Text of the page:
New answers tagged icon
I agree with @Alin. Basically, everything you intend to scale, create using vectors. Regarding the format, I would go with .png or .svg, because of interlacing and transparency, and because it's easy to convert to the usually needed .ico format. Regarding the size, I would recommend going up to 256px or even 512px for large Windows, OSX and Linux icons.
This is quite simple actually. Let's take the software part: My personal rule, whenever the design allows it, use a vector based software! Therefore, using Adobe Illustrator (for me) is the only choice. When it comes to sizes, the first question that pops in my mind is if you really need to worry about it. You said they will be available for download and ...
I've also seen an iron used for this kind of functionality
I would use a simple circle (stroke only, not filled). Also perhaps change the ellipsis in "Waiting to Start" (…) to an hourglass or the hands of a watch to indicate time.
Yellow icons tell users there is an issue, you better check because there may be a problem couldn't caught by application logic. Red icons tell users there is an error, no matter it is important or not: it is an error that disable application to do something. Typically, in this kind of situations, result could not be created. Although it is believed that ...
No data presumably means the scheduled operation has run, so that limits the icons which are relevant. If it's not OK that nothing happened — that is, it's failed — then the yellow exclamation mark is the icon to use. - Scheduled Operation Failed If it is OK that nothing happened, then the green tick is the icon to use. - Nothing went wrong ...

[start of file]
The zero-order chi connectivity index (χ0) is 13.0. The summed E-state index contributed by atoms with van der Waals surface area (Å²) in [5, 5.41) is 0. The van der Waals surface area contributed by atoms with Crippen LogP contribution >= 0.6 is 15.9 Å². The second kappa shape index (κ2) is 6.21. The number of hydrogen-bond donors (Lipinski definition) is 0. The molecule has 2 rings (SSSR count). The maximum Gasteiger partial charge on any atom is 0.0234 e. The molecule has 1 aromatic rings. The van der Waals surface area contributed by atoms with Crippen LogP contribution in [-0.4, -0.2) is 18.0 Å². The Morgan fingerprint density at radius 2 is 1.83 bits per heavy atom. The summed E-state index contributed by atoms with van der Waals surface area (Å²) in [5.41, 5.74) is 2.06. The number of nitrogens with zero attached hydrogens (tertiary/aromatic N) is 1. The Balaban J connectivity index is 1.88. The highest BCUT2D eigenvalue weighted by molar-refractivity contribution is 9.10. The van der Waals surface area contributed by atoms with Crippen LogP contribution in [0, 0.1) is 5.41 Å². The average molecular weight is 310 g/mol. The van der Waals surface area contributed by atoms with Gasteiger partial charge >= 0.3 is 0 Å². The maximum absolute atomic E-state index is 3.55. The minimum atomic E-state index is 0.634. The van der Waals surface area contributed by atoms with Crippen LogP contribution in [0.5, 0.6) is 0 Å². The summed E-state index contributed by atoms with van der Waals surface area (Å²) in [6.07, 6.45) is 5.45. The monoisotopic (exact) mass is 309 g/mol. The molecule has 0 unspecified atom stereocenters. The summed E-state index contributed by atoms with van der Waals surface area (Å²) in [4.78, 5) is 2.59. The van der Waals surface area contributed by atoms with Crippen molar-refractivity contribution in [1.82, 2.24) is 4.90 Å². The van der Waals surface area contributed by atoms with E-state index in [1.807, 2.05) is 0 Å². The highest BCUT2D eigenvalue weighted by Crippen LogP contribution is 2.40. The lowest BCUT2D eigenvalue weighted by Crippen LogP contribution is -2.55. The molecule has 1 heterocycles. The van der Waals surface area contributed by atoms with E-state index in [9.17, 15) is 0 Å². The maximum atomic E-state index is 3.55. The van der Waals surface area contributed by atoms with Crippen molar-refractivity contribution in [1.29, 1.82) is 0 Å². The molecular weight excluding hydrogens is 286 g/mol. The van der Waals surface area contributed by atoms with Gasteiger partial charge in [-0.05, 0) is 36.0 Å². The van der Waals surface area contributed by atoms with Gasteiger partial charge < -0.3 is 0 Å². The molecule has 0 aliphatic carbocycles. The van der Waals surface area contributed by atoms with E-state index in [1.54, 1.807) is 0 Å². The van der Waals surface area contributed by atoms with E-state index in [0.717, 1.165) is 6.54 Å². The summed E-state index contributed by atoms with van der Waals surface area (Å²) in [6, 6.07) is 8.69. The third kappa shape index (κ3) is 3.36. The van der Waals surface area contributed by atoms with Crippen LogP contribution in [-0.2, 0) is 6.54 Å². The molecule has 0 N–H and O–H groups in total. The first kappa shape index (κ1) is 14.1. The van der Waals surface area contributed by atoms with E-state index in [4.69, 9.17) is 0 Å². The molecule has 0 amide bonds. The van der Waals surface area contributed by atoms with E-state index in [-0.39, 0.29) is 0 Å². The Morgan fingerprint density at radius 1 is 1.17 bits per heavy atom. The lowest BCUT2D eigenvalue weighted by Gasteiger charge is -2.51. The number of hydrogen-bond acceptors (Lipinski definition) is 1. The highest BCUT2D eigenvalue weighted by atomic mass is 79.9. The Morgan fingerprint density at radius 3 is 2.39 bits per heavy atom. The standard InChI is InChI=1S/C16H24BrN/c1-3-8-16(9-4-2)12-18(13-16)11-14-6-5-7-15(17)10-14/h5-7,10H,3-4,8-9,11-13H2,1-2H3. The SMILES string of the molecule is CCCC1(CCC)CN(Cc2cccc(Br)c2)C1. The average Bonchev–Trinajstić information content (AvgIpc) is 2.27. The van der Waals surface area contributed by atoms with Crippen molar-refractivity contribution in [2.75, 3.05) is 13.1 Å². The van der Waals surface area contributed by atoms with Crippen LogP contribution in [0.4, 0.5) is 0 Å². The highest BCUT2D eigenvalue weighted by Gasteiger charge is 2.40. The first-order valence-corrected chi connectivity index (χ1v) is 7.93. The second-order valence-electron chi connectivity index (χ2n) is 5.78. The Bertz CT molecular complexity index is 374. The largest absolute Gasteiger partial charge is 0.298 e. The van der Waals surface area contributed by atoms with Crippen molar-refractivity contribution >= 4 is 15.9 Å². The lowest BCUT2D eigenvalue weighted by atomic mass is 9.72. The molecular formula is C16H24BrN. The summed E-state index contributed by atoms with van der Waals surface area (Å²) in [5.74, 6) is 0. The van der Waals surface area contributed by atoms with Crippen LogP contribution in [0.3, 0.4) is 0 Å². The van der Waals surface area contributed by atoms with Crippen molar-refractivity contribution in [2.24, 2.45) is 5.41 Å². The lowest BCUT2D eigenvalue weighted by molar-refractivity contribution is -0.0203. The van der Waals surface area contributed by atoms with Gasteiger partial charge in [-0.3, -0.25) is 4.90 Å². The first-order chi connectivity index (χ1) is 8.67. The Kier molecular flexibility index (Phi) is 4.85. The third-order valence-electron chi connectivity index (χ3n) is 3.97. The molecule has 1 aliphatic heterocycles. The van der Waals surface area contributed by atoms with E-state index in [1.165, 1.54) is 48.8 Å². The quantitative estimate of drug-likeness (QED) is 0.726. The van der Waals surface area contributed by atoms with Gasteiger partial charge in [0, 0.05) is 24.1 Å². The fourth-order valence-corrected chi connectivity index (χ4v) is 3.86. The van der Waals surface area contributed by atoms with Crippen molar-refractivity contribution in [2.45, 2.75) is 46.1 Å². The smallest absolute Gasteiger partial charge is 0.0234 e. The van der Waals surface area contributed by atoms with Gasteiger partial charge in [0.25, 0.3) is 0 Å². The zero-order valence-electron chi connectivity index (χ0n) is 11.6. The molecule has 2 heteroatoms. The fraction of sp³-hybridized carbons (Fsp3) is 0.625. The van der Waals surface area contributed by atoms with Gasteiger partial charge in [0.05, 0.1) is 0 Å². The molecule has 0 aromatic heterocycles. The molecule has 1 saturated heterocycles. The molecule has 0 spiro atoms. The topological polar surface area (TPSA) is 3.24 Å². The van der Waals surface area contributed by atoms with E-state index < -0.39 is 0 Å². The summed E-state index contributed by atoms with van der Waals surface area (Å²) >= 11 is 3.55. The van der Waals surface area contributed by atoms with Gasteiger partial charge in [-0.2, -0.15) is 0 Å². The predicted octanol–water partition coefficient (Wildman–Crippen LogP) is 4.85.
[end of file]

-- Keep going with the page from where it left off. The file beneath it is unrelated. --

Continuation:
To imply nothing happened / no data, I would use "nothing" - IE an empty circle:
Ask yourself: what is the consequence for the user? Does it matter to them? Do they need to refresh/retry/debug/uninstall/pick differently/etc.? If it is a plain error, need to make an error icon. If action is required you need to make an icon for the action required. Context is more important than technical information. –– After Edit: go with an inactive ...
There area couple of plugins you can use to make using Font Awesome (or other icon fonts) easier within photoshop: IconStack lets you insert icons from several libraries in one click and then lets developers copy the html for that icon. FontAwesomePs is simpler, just lets you drag FA icons into your PS document
How about a text layer on the screenshot, next to document icon, that says "double-click"?
The problem is that the mouse cursor itself isn't an action. The action that you're trying to indicate is pushing the physical button on the mouse. For keyboard actions, it's common practice to use an icon that looks like the physical key, such as Esc or F9. To show this for the mouse, you can use a small icon resembling the mouse, and highlight the button ...
This is the exact way that Luke Wroblewski indicated single tap and double tap with his gesture icons: These have become de-facto standards in UX wireframes, but can't say if they'd be intuitive to your users of your software. The catch is that a double-click, itself, isn't an intuitive action to begin with. It's a learned interaction. That said, those ...
It's a difficult task you have here. I don't think I've ever seen an icon for double click. I can think of a few options: A white cursor overlapping a cursor of a different colour. A cursor with a '2' inside it. A cursor hovering over the number '2'. A combination of 1 and 3.
This means the icon should have a white color for any lines/shapes that your icon has and be transparent in all other areas.
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